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Home>Newsroom>Press Release Archives>2012>World Baseball Classic


HITTING A HOME RUN

USY TEAMS UP

W/ISRAEL ASSOCIATION OF BASEBALL

TO CHEER THEM IN BID

FOR WORLD BASEBALL CLASSIC IN SEPTEMBER

 

FOR IMMEDIATE RELEASE

 CONTACT: Shira Dicker

917.403.3989/shira.dicker@sd-media.com

August 23, 2012 (New York, NY) – Here’s a reason to stand up and cheer: United Synagogue Youth (USY) is teaming up with the Israel Association of Baseball (IAB) to support the Israeli baseball team at the opening game of the World Baseball Classic (WBC) on 9/19 in Jupiter, FL.

This historic partnership is being spearheaded by Rabbi David Levy, the new Director of Teen Learning of the United Synagogue of Conservative Judaism, and Haim Katz, President of the Israel Association of Baseball.

Other partners of this initiative include David Rhode, Executive Director of Pitch in for Baseball; Rabbi Steven Wernick; CEO of United Synagogue; Josh Ull, USY President; and Stephanie Nichol, director of the Hanegev region of USY, which covers the southern United States.

The parameters of the partnership are still being developed but according to Rabbi Levy, the following objectives are being pursued:

  • At the Opening Round of the WBC on September 19th in Jupiter, FLA, USY will work to get a crowd to cheer on the Israeli team.
  • To encourage the important work of Pitch in for Baseball –an organization that collects baseball equipment for disadvantaged youth -- USY will encourage their regions and chapters to hold drives for the organization.  Supplies will be offered first to Israel and then sent to other countries with developing baseball programs. 
  • If the Israeli team makes it to the World Baseball Classic, Katz of the Israel Association of Baseball will arrange for a player or two to greet the USYers at their International Convention in Boston, Dec 23rd-27.
  • Assuming WBC games are held in the US, USY will work to get their members from the surrounding regions to attend and support the Israeli team.
  • Long-range plans are also underway to get participants on Nativ -- USY’s yearlong leadership program in Israel -- and USY Israel Pilgrimage -- its summer program -- to work with the association on playing and teaching baseball in Israel. 

 For Rabbi David Levy, this partnership is the stuff of dreams. 

“I could not be more thrilled about the partnership between USY and the Israel Association of Baseball,” he said. “It is wonderful to be able to be able to connect USYers with Israel in a non-political context.  Bringing Israel and baseball together is a winning formula that will lead to new avenues of interaction between our teens and Israel.”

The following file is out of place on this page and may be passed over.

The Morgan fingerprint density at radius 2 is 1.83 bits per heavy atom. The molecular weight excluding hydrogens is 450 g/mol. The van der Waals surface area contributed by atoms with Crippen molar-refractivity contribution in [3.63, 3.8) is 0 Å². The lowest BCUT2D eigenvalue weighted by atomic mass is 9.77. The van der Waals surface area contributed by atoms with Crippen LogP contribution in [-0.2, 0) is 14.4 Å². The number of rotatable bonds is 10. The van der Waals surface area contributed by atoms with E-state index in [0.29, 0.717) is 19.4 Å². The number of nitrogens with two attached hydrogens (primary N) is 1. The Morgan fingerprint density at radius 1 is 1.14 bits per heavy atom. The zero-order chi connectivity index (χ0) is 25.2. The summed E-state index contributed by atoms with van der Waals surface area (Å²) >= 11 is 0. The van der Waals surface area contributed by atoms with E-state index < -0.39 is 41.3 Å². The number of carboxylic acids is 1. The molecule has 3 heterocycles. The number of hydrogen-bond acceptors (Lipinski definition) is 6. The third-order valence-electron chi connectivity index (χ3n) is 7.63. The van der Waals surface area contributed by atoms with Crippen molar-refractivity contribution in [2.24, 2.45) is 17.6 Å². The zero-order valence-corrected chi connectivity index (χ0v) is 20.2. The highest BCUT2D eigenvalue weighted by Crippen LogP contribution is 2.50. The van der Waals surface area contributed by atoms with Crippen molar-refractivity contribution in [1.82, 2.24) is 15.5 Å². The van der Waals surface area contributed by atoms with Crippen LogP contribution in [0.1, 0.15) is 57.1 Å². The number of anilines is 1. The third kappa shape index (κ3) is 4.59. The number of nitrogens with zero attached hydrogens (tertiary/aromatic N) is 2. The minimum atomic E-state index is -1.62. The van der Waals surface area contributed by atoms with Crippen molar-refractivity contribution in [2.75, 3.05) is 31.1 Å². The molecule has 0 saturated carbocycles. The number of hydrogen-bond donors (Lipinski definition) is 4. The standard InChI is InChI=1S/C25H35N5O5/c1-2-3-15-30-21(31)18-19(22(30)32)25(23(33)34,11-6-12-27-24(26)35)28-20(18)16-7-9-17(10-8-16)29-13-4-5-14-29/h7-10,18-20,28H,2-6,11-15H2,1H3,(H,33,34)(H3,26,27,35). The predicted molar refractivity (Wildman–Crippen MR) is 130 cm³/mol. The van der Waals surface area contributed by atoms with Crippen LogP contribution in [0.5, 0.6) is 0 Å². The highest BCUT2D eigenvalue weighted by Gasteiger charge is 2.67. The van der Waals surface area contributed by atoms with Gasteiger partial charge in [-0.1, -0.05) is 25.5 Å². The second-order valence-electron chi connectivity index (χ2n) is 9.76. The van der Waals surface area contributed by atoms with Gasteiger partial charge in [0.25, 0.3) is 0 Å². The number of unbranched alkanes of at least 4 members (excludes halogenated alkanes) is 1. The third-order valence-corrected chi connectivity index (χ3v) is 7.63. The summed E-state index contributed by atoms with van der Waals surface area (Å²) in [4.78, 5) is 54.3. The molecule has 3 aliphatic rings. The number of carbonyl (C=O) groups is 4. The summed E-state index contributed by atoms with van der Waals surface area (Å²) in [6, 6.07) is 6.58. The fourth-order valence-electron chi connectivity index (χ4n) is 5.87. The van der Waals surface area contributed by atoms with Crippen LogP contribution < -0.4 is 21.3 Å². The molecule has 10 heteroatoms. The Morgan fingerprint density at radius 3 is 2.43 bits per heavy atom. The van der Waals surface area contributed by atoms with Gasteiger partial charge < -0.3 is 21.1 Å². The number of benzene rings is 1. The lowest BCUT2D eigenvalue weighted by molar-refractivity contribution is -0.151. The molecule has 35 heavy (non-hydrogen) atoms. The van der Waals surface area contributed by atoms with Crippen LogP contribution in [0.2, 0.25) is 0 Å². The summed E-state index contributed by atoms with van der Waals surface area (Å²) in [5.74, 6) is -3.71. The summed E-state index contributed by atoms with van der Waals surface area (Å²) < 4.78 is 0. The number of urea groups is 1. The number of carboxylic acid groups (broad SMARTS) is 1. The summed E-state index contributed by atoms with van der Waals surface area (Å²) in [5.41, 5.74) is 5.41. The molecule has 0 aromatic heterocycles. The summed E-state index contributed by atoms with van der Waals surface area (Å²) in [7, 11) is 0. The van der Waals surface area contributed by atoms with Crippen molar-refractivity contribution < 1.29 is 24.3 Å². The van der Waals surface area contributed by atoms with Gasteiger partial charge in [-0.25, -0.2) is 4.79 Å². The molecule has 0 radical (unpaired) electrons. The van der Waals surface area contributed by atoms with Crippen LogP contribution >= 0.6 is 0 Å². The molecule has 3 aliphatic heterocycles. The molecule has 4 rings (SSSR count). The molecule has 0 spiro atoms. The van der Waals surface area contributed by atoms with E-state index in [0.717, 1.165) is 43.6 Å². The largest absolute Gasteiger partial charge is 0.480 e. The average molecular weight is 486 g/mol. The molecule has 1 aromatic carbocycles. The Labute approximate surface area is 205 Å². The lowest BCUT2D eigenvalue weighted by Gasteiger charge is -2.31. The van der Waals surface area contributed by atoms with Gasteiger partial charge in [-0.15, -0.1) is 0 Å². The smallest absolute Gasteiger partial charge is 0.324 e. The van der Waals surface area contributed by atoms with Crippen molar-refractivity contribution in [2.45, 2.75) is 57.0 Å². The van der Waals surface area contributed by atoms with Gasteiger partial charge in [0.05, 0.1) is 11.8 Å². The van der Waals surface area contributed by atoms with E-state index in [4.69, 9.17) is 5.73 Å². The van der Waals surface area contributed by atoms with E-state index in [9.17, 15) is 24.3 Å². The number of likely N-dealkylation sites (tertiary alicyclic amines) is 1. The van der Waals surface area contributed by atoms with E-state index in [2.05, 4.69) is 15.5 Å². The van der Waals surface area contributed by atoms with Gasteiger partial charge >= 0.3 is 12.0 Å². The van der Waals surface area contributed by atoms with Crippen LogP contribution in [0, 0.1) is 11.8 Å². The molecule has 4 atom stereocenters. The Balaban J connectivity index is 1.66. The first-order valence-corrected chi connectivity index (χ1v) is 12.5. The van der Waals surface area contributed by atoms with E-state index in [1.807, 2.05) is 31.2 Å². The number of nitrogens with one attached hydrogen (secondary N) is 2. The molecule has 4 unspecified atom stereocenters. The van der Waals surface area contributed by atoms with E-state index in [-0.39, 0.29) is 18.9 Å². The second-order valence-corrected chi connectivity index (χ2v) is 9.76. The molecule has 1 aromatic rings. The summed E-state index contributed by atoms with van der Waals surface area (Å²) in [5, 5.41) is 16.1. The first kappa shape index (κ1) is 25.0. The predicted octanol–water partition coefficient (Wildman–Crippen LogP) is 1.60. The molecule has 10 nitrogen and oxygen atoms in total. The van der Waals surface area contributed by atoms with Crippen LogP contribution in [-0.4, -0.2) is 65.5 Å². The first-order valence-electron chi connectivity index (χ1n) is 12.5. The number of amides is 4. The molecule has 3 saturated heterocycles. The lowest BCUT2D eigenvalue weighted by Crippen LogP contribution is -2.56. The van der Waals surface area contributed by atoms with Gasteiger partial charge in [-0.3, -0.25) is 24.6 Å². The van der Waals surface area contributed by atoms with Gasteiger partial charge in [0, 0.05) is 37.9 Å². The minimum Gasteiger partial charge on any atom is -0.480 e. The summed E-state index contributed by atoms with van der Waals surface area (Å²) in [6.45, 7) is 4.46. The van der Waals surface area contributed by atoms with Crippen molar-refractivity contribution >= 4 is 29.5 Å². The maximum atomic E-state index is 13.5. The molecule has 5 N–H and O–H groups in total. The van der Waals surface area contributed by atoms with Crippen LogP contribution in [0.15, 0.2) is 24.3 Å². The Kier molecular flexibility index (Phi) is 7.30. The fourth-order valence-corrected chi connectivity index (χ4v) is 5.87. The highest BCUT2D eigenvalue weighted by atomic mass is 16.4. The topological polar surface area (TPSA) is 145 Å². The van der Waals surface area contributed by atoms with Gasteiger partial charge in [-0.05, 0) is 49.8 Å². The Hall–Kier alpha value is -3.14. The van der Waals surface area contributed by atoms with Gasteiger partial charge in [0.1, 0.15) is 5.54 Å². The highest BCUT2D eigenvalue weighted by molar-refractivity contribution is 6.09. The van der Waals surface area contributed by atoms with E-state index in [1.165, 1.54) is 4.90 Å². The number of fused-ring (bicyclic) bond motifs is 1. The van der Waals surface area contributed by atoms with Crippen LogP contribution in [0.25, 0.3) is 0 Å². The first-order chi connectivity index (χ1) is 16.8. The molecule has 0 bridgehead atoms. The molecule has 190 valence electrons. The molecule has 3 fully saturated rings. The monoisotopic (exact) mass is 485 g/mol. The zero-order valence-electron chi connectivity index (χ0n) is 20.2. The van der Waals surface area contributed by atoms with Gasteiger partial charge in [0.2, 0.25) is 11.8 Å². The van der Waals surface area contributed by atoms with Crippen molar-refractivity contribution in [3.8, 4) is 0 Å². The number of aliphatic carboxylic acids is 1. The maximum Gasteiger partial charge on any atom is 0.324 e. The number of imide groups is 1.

Haim Katz of the Israel Association of Baseball agreed with Rabbi Levy about the efficacy of sports in providing a common language for cooperation across cultures.

“Sports in general and baseball in particular is the best material to build bridges between the youth of Israel and the youth of North America,” said Mr. Katz. “We are excited about partnering with USY and their new role in bringing the game of Greenberg, Koufax and Green to the land of Abraham Isaac and Jacob.”

Rabbi Levy added that he cannot wait for participants in the Nativ and Israel Pilgrimage programs to give a part of themselves to Israel as they share one of the great American national treasures with Israelis.  “The tzedakah opportunity is here as well because of Pitch in for Baseball’s involvement, which will enable out kids to collect equipment so that disadvantaged Israeli kids can also ‘play ball,’” he said.

The Hanegev region of USY will be primarily responsible for bringing a critical mass of USYers to the World Baseball Classic in Jupiter, FLA in mid-September.

The new IAB/USY partnership is a winning idea, said Rabbi Wernick of United Synagogue. “Baseball, Israel and the excitement of supporting a ‘homeland team’ is as good as it gets,” he said. “This is teen programming at its coolest and most creative.”

The idea is, in fact, rooted in American Jewish history, added IAB’s Haim Katz. “At the turn of the last century, baseball was instrumental in bringing the children of new immigrants closer to their new American homeland.  Now, 100 years later, baseball will again be instrumental in bringing the Jewish youth of North America closer to their heritage,” he said.

For further information about the partnership between United Synagogue Youth and the Israel Association of Baseball, or to arrange and interview with Rabbi David Levy or Rabbi Steven Wernick, please contact Shira Dicker at 917.403.3989 or shira.dicker@sd-media.com.



 
 
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